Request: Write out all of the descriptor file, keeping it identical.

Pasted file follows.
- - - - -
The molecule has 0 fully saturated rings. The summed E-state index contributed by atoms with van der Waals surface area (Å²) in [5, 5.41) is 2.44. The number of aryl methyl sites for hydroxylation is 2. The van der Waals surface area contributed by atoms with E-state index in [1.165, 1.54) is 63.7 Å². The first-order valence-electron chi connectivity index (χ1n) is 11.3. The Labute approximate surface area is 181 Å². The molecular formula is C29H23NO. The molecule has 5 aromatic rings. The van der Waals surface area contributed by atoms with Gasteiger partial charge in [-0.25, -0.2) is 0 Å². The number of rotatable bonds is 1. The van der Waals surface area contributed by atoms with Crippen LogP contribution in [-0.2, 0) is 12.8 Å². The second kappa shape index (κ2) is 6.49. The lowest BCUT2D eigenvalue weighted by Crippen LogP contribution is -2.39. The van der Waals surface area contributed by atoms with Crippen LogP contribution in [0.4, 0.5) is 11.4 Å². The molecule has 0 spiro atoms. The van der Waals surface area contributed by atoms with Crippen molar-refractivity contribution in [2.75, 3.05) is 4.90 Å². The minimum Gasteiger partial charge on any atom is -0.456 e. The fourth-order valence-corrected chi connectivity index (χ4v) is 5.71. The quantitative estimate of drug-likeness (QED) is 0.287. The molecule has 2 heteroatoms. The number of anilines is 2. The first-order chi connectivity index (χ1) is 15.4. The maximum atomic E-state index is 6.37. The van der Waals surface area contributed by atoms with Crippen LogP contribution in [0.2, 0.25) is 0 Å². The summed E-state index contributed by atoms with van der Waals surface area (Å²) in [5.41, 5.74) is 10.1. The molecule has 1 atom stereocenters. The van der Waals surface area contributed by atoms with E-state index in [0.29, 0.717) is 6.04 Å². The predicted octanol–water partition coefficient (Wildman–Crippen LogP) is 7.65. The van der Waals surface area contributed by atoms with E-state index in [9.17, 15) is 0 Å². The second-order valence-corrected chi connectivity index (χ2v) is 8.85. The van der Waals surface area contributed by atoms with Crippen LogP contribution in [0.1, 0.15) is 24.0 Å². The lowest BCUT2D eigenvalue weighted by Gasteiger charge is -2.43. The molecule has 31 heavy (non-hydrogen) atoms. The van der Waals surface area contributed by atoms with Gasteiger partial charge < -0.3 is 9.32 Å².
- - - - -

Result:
The molecule has 0 fully saturated rings. The summed E-state index contributed by atoms with van der Waals surface area (Å²) in [5, 5.41) is 2.44. The number of aryl methyl sites for hydroxylation is 2. The van der Waals surface area contributed by atoms with E-state index in [1.165, 1.54) is 63.7 Å². The first-order valence-electron chi connectivity index (χ1n) is 11.3. The Labute approximate surface area is 181 Å². The molecular formula is C29H23NO. The molecule has 5 aromatic rings. The van der Waals surface area contributed by atoms with Gasteiger partial charge in [-0.25, -0.2) is 0 Å². The number of rotatable bonds is 1. The van der Waals surface area contributed by atoms with Crippen LogP contribution in [-0.2, 0) is 12.8 Å². The second kappa shape index (κ2) is 6.49. The lowest BCUT2D eigenvalue weighted by Crippen LogP contribution is -2.39. The van der Waals surface area contributed by atoms with Crippen LogP contribution in [0.4, 0.5) is 11.4 Å². The molecule has 0 spiro atoms. The van der Waals surface area contributed by atoms with Crippen molar-refractivity contribution in [2.75, 3.05) is 4.90 Å². The minimum Gasteiger partial charge on any atom is -0.456 e. The fourth-order valence-corrected chi connectivity index (χ4v) is 5.71. The quantitative estimate of drug-likeness (QED) is 0.287. The molecule has 2 heteroatoms. The number of anilines is 2. The first-order chi connectivity index (χ1) is 15.4. The maximum atomic E-state index is 6.37. The van der Waals surface area contributed by atoms with Crippen LogP contribution in [0.2, 0.25) is 0 Å². The summed E-state index contributed by atoms with van der Waals surface area (Å²) in [5.41, 5.74) is 10.1. The molecule has 1 atom stereocenters. The van der Waals surface area contributed by atoms with E-state index in [0.29, 0.717) is 6.04 Å². The predicted octanol–water partition coefficient (Wildman–Crippen LogP) is 7.65. The van der Waals surface area contributed by atoms with E-state index in [9.17, 15) is 0 Å². The second-order valence-corrected chi connectivity index (χ2v) is 8.85. The van der Waals surface area contributed by atoms with Crippen LogP contribution in [0.1, 0.15) is 24.0 Å². The lowest BCUT2D eigenvalue weighted by Gasteiger charge is -2.43. The molecule has 31 heavy (non-hydrogen) atoms. The van der Waals surface area contributed by atoms with Gasteiger partial charge < -0.3 is 9.32 Å².